Social media: beyond outputs

July 20, 2015

Communications has traditionally centred on outputs: the press release, the ad, the report, the speech, the conference – and so forth. So naturally, when social media came along, communicators were delighted by the many new outputs it could help them pump out relentlessly deliver.

We now have organisations straddled across dozens if not hundreds of social media accounts, blowing large sums on content strategies and community building that garner “shares” but in many cases fail to improve reputation, change opinion or sell stuff (or whatever).

Meanwhile, many have been blind to two key effects of social media:

  1. Heightened scrutiny and expectations by recipients of communications
  2. The ability to understand audiences better

Heightened scrutiny and expectations

Social media has swelled scrutiny and expectations of organisations. It’s nigh on impossible to sell a dud product or service if it’s being slated on review sites and no one’s buddy is recommending it on social media. Likewise, they can no longer spin their way out of trouble: bad behaviour will be exposed fast.

Two other influences reinforce this. Globalisation means we’re setting the bar for quality and behaviour globally not just locally. Also, the ever-growing need for people to feel warm and fuzzy inside by buying products from companies (or voting for politicians) that display high levels of ethical behaviour means that the naughty are admonished and the good celebrated.

In this respect, social media matters not so much because it enables more communication but because it contributes to forcing organisations to be and do better.

Understanding audiences

People used to have limited options: a dozen local shops, a couple of political parties and a handful of newspapers perhaps? The explosion in choice makes segmenting bloody complex. We can no longer assume that people within a single demographic want the same thing. Neighbours of the same sex, age and socioeconomic status might have different political preferences, listen to different music, prefer different holiday destinations and have entirely different shopping habits.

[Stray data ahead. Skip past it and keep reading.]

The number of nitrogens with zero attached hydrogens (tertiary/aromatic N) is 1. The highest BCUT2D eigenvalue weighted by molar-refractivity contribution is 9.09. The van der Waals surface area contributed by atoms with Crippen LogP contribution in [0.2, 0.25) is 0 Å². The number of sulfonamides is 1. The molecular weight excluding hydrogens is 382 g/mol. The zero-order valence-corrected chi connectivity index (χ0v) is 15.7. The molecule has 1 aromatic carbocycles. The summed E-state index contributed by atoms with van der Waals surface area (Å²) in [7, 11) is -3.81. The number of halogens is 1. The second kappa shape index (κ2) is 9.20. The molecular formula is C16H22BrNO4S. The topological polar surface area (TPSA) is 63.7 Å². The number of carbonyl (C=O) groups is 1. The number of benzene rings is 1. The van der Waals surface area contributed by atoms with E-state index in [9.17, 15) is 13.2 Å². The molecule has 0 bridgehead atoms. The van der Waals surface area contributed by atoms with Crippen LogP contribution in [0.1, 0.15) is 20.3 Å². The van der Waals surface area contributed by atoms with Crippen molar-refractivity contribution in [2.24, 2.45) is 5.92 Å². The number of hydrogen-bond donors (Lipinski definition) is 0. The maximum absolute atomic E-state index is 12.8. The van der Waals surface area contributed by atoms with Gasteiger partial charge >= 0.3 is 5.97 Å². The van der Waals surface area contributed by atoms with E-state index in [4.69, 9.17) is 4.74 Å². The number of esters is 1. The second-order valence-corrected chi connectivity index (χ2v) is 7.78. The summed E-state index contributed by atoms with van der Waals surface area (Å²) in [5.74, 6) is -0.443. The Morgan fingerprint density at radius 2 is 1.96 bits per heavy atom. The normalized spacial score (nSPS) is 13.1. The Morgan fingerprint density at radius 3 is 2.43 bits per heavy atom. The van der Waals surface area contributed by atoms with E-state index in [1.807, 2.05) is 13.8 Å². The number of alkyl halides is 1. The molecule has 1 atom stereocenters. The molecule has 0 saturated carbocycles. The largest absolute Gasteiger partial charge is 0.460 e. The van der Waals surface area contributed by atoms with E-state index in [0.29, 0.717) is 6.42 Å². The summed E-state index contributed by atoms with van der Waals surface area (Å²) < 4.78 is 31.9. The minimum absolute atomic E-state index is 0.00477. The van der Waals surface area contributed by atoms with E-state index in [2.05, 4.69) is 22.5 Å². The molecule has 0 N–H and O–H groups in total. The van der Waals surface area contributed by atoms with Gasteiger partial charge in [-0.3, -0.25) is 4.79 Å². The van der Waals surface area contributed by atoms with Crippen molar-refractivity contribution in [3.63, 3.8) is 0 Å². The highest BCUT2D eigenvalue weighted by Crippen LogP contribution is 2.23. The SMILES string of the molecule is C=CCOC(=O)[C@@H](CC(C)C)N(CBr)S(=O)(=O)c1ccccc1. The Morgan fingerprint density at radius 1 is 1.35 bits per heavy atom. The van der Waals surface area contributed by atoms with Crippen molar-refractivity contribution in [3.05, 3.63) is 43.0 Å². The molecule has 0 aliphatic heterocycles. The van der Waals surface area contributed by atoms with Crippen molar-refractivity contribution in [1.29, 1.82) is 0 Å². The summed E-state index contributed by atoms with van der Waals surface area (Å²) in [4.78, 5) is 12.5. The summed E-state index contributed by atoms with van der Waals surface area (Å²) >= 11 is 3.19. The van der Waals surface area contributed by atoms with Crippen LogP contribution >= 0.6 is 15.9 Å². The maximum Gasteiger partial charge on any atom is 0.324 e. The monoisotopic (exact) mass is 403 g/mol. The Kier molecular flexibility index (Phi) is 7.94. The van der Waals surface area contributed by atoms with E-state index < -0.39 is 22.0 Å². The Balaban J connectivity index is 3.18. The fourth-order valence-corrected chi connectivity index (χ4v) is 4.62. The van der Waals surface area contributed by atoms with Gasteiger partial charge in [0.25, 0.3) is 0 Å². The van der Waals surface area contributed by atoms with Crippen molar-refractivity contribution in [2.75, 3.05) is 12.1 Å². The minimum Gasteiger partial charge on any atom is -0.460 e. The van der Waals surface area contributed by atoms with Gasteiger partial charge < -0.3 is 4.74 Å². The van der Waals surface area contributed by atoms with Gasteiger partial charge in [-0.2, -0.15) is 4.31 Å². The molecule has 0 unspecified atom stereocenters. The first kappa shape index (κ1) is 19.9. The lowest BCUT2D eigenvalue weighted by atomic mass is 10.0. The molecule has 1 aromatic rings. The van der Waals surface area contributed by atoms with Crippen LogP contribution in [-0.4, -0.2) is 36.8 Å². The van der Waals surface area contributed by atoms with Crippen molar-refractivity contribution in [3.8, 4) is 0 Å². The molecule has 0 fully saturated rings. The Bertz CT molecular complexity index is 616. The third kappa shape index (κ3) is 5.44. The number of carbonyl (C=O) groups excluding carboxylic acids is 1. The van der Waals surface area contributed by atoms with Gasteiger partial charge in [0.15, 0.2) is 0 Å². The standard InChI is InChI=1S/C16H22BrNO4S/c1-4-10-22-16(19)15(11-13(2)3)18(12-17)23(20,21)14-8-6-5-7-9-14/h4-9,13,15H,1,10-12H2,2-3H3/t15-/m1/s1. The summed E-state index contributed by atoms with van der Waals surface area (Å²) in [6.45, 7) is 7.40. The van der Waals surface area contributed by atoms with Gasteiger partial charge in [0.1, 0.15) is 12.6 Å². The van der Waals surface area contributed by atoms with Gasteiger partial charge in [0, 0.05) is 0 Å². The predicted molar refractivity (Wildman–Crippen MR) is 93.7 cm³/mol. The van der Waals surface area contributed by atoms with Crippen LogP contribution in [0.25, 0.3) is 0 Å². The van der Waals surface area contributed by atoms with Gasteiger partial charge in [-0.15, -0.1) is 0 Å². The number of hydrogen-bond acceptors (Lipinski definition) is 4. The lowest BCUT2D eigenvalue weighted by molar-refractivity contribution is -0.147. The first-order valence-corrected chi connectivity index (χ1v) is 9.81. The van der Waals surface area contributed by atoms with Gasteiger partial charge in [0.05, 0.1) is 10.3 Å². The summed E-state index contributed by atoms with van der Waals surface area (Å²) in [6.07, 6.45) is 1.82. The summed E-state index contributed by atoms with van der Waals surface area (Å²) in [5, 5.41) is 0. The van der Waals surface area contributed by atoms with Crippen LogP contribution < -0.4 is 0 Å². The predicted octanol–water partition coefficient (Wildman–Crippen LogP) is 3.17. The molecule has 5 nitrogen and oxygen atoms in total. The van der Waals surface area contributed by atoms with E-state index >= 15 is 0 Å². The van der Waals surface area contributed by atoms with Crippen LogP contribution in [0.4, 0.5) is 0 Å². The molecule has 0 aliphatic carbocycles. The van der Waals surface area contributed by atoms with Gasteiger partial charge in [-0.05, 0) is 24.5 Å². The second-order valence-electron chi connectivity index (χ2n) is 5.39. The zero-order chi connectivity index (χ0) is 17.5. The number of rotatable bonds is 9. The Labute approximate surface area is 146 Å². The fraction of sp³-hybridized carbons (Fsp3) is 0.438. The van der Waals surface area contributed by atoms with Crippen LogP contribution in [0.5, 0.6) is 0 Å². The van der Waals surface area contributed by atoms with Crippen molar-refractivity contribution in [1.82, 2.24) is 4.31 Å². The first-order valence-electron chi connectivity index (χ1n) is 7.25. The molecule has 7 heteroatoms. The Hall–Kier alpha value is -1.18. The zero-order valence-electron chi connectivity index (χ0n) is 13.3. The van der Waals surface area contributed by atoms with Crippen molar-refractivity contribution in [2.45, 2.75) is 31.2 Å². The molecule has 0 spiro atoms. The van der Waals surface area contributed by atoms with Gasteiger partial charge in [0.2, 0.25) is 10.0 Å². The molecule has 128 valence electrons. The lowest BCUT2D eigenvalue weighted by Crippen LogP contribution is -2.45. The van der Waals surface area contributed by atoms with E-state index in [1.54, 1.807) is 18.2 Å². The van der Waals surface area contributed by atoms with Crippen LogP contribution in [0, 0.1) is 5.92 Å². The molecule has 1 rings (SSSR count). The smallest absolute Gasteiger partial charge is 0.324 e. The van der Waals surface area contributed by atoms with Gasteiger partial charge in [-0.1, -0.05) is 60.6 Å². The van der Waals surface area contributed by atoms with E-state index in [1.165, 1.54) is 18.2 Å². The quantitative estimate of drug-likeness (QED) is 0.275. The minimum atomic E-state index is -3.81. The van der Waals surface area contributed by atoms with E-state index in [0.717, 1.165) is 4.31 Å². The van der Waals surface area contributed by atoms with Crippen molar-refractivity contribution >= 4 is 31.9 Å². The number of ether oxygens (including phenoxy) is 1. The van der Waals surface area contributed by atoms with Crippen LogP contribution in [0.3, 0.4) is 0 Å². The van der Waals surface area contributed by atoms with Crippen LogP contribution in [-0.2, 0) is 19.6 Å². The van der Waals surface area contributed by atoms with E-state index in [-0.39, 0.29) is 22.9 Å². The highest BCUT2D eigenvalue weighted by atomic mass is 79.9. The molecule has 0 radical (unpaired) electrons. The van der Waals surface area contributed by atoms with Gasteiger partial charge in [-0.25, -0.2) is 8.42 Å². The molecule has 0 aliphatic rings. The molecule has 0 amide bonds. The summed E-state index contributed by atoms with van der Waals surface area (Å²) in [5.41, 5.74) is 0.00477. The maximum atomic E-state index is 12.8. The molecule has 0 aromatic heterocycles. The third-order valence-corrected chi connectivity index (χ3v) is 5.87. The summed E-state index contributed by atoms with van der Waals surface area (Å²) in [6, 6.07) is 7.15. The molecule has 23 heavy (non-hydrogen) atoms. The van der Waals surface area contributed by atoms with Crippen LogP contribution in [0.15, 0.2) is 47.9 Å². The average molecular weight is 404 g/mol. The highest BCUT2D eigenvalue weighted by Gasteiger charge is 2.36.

Increasingly, mapping audience preferences requires drilling down to very small (and sometimes odd) segments based on a single or two predilections (people who vote centre-left and like folk music; people who love Italy and read House and Garden!) Often, preferences are so specific that they are unique to an individual meaning micro-targeting just one person will become the norm. To understand such nuanced preferences, we must learn to analyse data sets properly, many of which will derive from social media.

What next?

No doubt this requires more than a couple of paragraphs in a blog post, but here are three thoughts:

  1. What both the above factors share is that they are not usually mentioned in a communicator’s job description. Meeting heightened scrutiny and expectations through superior quality and/or behaviour is a leadership decision. Communications is often only responsible for putting a positive spin on whatever direction the leadership has decided i.e. they’re asked to produce lots of communication material (the dreaded outputs). Instead, communications should be higher up the hierarchy. Heads of communications should sit in the C-suite (or the equivalent of it in other organisations). And ideally, leaders should themselves have a significant communications remit.
  2. Communicators probably obsess over outputs because their next promotion, raise or bonus depends on how many outputs they can produce which garner a bit of coverage (media clippings, web traffic, the irritating Like! or whatever). Hence why they tend not to team up with clever analysts who can identify and decipher data that can help them target audiences better. Communicators’ appraisals should be based on stricter, outcome-related criteria, which force them to invest in smarter targeting techniques.
  3. Be sensible and realistic about what social media can achieve. Run fewer shiny newsrooms and have fewer pointless conversations to show brand personality or whatever (I thought only people could have personalities). Use social media mainly to garner insights and provide real value through stuff like good day-to-day customer care and provision of useful information when and where people want it. There’s a place for the shiny, fun and/or whacky in social media sometimes, but not all the bloody time.
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